Where $\mu, \beta, \gamma, \alpha,$ and $\kappa$ are ordinals and $\alpha, \kappa > 0$ does there exist a function $\phi$ such that $\phi(\alpha) = (\mu, \beta, \gamma)$ where:
1) $\mu, \beta, \gamma < \alpha$, and
2) $\alpha \neq \kappa \implies \phi(\alpha) \neq \phi(\kappa)$
We can restrict all variables to being less than $\omega_1$ (or any arbitrary regular uncountable cardinal) so as to apply Fodor's lemma if that helps, though we are able to consider $\phi$ as a class function too.
Where there are $\omega_1^3$ triplets $(\mu, \beta, \gamma)$ that can be comprised from the elements of $\omega_1$ given $\mu, \beta, \gamma < \omega_1$, we generally have $\phi : \omega_1 \rightarrow \omega_1^3$ (or, if a class function, $\phi: Ord \rightarrow Ord^3$). This is a little different than Fodor's lemma, which considers only $\phi : \omega_1 \rightarrow \omega_1$. That is not to say Fodor's lemma may not prove valuable in answering the question, as the cardinality of $\omega_1$ and $\omega_1^3$ are equal, etc.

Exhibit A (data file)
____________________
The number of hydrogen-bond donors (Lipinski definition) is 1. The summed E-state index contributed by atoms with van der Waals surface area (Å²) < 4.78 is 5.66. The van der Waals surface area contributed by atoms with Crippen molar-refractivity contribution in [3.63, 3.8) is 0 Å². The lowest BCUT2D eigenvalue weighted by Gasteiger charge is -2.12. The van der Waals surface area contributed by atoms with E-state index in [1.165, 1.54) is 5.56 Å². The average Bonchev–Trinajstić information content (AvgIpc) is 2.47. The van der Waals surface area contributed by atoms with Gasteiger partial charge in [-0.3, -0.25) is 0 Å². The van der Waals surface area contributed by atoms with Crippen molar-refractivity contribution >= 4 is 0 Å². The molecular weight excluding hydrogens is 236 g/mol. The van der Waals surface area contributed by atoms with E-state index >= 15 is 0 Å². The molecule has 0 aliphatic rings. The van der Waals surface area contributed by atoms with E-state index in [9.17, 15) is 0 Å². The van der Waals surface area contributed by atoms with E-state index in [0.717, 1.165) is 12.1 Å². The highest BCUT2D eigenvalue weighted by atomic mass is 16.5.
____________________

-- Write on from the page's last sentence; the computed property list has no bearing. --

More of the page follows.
I personally am asking because I am working with different models for what I have been calling $T$ sequences (sequences generated by starting with some initial finite segment of ordinals and then considering all the triplets, quadruplets, quintuplets, and so on, that can be made from the initial segment so as to generate rules that add additional ordinals to the sequence based on the availability of the triplets, quadruplets, etc., over $\omega$ initial segments generated using an iterative process).